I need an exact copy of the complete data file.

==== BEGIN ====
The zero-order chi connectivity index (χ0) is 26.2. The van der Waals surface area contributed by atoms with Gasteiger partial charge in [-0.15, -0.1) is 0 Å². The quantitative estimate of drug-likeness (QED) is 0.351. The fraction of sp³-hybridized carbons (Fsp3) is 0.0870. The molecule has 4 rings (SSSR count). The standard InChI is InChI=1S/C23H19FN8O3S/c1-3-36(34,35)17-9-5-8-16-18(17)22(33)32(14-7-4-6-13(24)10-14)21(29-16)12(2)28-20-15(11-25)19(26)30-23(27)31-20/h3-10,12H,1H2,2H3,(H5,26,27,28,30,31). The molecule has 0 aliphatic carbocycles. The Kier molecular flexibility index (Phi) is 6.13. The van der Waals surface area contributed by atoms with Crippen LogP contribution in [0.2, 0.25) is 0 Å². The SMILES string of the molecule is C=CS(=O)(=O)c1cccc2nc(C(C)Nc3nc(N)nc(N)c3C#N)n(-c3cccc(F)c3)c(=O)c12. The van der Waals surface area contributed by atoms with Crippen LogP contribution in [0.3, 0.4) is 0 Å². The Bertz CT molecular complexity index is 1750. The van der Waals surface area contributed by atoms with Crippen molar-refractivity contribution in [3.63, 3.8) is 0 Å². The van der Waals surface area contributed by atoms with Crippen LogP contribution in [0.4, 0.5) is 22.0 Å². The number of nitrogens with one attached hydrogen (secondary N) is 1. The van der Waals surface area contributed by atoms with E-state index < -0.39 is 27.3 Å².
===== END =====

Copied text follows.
The zero-order chi connectivity index (χ0) is 26.2. The van der Waals surface area contributed by atoms with Gasteiger partial charge in [-0.15, -0.1) is 0 Å². The quantitative estimate of drug-likeness (QED) is 0.351. The fraction of sp³-hybridized carbons (Fsp3) is 0.0870. The molecule has 4 rings (SSSR count). The standard InChI is InChI=1S/C23H19FN8O3S/c1-3-36(34,35)17-9-5-8-16-18(17)22(33)32(14-7-4-6-13(24)10-14)21(29-16)12(2)28-20-15(11-25)19(26)30-23(27)31-20/h3-10,12H,1H2,2H3,(H5,26,27,28,30,31). The molecule has 0 aliphatic carbocycles. The Kier molecular flexibility index (Phi) is 6.13. The van der Waals surface area contributed by atoms with Crippen LogP contribution in [0.2, 0.25) is 0 Å². The SMILES string of the molecule is C=CS(=O)(=O)c1cccc2nc(C(C)Nc3nc(N)nc(N)c3C#N)n(-c3cccc(F)c3)c(=O)c12. The van der Waals surface area contributed by atoms with Crippen LogP contribution in [0.3, 0.4) is 0 Å². The Bertz CT molecular complexity index is 1750. The van der Waals surface area contributed by atoms with Crippen molar-refractivity contribution in [3.63, 3.8) is 0 Å². The van der Waals surface area contributed by atoms with Crippen LogP contribution in [0.4, 0.5) is 22.0 Å². The number of nitrogens with one attached hydrogen (secondary N) is 1. The van der Waals surface area contributed by atoms with E-state index < -0.39 is 27.3 Å².